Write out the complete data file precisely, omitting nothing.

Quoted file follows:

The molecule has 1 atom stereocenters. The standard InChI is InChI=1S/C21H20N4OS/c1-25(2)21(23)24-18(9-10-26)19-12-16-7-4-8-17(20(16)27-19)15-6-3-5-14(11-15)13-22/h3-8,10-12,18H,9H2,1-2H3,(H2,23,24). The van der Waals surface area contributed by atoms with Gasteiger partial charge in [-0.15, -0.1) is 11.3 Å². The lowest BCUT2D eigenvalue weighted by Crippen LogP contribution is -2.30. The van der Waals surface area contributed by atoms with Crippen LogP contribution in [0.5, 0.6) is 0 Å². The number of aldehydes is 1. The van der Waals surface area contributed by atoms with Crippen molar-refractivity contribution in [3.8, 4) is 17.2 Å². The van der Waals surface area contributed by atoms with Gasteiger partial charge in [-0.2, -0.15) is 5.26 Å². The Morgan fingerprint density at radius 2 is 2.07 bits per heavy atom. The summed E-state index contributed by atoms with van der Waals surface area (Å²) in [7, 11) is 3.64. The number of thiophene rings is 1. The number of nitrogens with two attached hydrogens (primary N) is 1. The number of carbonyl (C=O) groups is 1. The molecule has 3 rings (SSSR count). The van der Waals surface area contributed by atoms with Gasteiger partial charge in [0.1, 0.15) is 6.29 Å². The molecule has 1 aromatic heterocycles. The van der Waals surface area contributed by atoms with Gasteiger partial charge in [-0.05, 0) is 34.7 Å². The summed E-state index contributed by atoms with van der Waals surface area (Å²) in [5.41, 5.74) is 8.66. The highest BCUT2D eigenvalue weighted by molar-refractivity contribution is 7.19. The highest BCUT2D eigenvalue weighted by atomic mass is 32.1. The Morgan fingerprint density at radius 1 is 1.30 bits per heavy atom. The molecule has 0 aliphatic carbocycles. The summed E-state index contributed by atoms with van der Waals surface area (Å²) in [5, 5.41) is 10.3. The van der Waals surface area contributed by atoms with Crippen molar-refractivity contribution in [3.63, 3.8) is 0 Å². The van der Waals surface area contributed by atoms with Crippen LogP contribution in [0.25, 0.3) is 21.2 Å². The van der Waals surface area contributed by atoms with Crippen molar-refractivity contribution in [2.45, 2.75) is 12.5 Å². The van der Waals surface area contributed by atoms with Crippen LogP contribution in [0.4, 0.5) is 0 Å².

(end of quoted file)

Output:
The molecule has 1 atom stereocenters. The standard InChI is InChI=1S/C21H20N4OS/c1-25(2)21(23)24-18(9-10-26)19-12-16-7-4-8-17(20(16)27-19)15-6-3-5-14(11-15)13-22/h3-8,10-12,18H,9H2,1-2H3,(H2,23,24). The van der Waals surface area contributed by atoms with Gasteiger partial charge in [-0.15, -0.1) is 11.3 Å². The lowest BCUT2D eigenvalue weighted by Crippen LogP contribution is -2.30. The van der Waals surface area contributed by atoms with Crippen LogP contribution in [0.5, 0.6) is 0 Å². The number of aldehydes is 1. The van der Waals surface area contributed by atoms with Crippen molar-refractivity contribution in [3.8, 4) is 17.2 Å². The van der Waals surface area contributed by atoms with Gasteiger partial charge in [-0.2, -0.15) is 5.26 Å². The Morgan fingerprint density at radius 2 is 2.07 bits per heavy atom. The summed E-state index contributed by atoms with van der Waals surface area (Å²) in [7, 11) is 3.64. The number of thiophene rings is 1. The number of nitrogens with two attached hydrogens (primary N) is 1. The number of carbonyl (C=O) groups is 1. The molecule has 3 rings (SSSR count). The van der Waals surface area contributed by atoms with Gasteiger partial charge in [0.1, 0.15) is 6.29 Å². The molecule has 1 aromatic heterocycles. The van der Waals surface area contributed by atoms with Gasteiger partial charge in [-0.05, 0) is 34.7 Å². The summed E-state index contributed by atoms with van der Waals surface area (Å²) in [5.41, 5.74) is 8.66. The highest BCUT2D eigenvalue weighted by molar-refractivity contribution is 7.19. The highest BCUT2D eigenvalue weighted by atomic mass is 32.1. The Morgan fingerprint density at radius 1 is 1.30 bits per heavy atom. The molecule has 0 aliphatic carbocycles. The summed E-state index contributed by atoms with van der Waals surface area (Å²) in [5, 5.41) is 10.3. The van der Waals surface area contributed by atoms with Crippen molar-refractivity contribution in [3.63, 3.8) is 0 Å². The van der Waals surface area contributed by atoms with Crippen LogP contribution in [0.25, 0.3) is 21.2 Å². The van der Waals surface area contributed by atoms with Crippen molar-refractivity contribution in [2.45, 2.75) is 12.5 Å². The van der Waals surface area contributed by atoms with Crippen LogP contribution in [0.4, 0.5) is 0 Å².